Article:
Topic: What would a publication that incorporated content from both professional and citizen journalists look like? How would it function?
Session Host: Keegan Clements-Housser

1) What’s the quest?
To recognize that professional journalists no longer hold a monopoly on creating content that matters to our communities (or on content that informs our communities), and to view our loss as exclusive gatekeepers not as a setback, but as an opportunity to change and grow how we interact with our publics and communities.
→ Specifically, citizen journalism is here, it’s growing in influence and importance, and it’s not going anywhere – so rather than view citizen journalists as competition or threats to work against (and vice versa), let’s work with them.
→ Citizen journalists have strengths and weaknesses, professional journalists have strengths and weakness. Collaboration can help each group play to their strengths and overcome their weaknesses.
→ For example, citizen journalists often have an easier time accessing populations that are wary of traditional media, and are also often much more nimble and responsive than professional journalists when important things happen in their community (see: most of the real-time Arab Spring coverage coming from citizen journalists). Meanwhile, professional journalists have institutional access and protection, credibility via well-established and widely implemented ethical frameworks, and formal training.
→ So, best of both worlds: offer citizen journalists a platform to tell stories important to their communities, the endorsement of an institutional outlet with the credibility and legal protection that brings, and training in tools used by professional journalists. In exchange, professional journalists get access to areas of a community they might have previously been barred from, more timely and personal coverage of local events, and lessened individual workload for already often overworked staff.
→ Structure: Central conventional publication produced by professional journalists with “hubs” for specific communities/suburbs/etc. (depending on type of publication). These “hubs” would be staffed by professional editors who specifically build relationships with local communities and citizen journalists. Hubs are platforms for community members to publish content meaningful to them; professional editors fact check/otherwise vet submitted content, but do not curate beyond certain core criteria set by a code of collaboration/submission standards/etc. – for example, no hate speech. Could be condensed to single community hub with a single community editor, depending on publication/community needs, but same basic idea.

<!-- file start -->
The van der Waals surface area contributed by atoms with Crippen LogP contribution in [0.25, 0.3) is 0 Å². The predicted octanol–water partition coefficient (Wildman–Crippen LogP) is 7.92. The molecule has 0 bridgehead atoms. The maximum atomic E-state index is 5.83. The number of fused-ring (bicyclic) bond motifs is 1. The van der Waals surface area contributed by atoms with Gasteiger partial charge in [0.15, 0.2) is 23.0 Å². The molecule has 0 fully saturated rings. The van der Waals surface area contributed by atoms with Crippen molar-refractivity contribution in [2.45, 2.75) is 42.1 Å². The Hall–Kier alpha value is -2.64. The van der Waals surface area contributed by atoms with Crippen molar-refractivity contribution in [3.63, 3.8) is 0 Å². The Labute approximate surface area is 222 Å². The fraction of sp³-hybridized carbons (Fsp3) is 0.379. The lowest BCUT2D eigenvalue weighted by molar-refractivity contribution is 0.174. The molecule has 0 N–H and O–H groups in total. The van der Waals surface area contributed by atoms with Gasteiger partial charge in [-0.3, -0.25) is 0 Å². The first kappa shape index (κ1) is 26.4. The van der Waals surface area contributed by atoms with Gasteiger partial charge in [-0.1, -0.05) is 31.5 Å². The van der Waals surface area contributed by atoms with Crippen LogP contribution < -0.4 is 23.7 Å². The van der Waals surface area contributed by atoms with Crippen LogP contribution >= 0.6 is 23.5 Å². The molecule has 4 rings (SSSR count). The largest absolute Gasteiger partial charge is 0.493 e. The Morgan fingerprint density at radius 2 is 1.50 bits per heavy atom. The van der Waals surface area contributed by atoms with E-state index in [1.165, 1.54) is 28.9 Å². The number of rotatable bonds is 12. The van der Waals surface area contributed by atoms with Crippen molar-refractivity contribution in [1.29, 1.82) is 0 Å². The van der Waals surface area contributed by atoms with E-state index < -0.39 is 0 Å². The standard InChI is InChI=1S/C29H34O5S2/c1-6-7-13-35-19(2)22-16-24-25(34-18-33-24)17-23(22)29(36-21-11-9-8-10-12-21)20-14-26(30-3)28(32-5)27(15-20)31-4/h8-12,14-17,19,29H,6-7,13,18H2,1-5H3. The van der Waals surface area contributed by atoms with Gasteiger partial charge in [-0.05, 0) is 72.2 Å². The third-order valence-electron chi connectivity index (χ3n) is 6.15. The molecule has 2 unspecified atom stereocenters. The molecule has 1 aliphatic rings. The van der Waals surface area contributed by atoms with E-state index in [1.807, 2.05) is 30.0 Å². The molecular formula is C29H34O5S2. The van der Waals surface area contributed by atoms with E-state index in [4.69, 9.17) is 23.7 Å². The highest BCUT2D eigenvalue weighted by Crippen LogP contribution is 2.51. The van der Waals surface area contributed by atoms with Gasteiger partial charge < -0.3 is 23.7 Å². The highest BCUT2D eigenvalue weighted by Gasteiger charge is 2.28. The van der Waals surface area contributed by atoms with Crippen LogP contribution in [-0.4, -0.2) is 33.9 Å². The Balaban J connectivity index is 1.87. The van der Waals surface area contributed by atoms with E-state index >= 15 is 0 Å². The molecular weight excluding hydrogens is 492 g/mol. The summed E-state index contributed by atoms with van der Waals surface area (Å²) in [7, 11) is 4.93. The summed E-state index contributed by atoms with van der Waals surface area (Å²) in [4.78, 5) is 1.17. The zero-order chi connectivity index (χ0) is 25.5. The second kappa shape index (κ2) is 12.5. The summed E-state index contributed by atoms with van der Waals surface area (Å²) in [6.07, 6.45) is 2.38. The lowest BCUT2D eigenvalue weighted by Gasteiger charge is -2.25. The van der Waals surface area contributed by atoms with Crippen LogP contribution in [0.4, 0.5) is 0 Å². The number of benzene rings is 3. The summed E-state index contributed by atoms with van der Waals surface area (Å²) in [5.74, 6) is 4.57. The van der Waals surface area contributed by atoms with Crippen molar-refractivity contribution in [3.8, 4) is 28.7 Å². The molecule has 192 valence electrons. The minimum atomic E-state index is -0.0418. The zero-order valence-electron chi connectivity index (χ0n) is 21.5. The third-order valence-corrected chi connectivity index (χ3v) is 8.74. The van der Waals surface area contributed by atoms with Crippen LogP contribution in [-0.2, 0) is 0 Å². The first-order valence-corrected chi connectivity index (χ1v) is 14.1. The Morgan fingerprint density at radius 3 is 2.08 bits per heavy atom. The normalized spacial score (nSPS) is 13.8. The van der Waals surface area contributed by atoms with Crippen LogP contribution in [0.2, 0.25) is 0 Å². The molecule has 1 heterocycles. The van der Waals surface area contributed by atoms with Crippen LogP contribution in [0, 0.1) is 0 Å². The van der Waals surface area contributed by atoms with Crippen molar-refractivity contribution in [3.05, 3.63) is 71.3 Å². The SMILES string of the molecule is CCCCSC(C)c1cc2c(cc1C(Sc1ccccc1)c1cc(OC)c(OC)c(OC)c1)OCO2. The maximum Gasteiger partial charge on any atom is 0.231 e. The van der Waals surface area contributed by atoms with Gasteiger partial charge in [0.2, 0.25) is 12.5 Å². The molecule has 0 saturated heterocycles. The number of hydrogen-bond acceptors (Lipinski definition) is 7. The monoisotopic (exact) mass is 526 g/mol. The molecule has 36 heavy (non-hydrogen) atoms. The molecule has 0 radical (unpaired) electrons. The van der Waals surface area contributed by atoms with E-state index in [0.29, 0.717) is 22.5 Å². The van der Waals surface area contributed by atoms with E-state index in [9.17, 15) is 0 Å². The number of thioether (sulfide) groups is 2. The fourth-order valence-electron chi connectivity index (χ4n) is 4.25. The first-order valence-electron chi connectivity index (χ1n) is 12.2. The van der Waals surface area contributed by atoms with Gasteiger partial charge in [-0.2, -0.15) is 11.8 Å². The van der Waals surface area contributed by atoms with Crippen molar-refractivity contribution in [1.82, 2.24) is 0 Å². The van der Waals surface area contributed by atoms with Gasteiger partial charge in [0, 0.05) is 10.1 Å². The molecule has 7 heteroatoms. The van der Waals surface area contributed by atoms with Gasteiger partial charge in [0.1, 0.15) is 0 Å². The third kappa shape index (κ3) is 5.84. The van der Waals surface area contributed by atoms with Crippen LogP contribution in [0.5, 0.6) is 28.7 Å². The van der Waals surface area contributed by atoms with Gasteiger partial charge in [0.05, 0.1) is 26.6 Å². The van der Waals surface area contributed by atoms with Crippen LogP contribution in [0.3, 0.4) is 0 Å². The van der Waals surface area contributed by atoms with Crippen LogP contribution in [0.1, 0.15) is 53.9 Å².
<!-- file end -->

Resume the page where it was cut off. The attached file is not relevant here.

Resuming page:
2) What else?

→ Could implement some form of “BBB of Citizen Journalists,” with a combination of community and professional editor rankings of local citizen journalists to assist with credibility (or to warn public away from low-quality or misleading citizen journalism).
→ Offering training or even collaboration space to citizen journalists through hubs, similar to Chicago’s City Bureau. (http://www.citybureau.org/#our-newsroom)
→ Thoughts on dealing with over-saturation, i.e. multiple community members producing content on same topic: editorial oversight on repeat topics (how is this different from what’s already there?), community voting on stories to be featured on platform, robust discussion system allowing community engagement with existing content rather than resorting to duplication.
→ In addition to providing platform, space, and training to citizen journalists, also introduce them to professional ethical framework/explain what it is and why it matters.
→ Profit sharing from advertising based on amount of content contributed, not per click – community contributor with 30 published stories gets larger share than contributor with 1 published story, while click bait is not a viable strategy for more money.

3) Lessons? What next?

→ Starting/funding model depends on type of publication, but some options include Business Improvement District funding, business partnerships/sponsorships, and crowdfunding (at least for pilot programs/proof of concept efforts).
→ If starting from scratch and not building off of existing publication, non-profit and benefit corporations are probably the two best formats to start with. Non-profits can use donor campaigns and benefit from a greater public trust of non-profits versus other types of institutions, while benefit corporations can take advantage of the investment-based seed money available to for-profit enterprises while still ensuring that fulfillment of the corporation’s mission is legally given precedence over profit when making business decisions.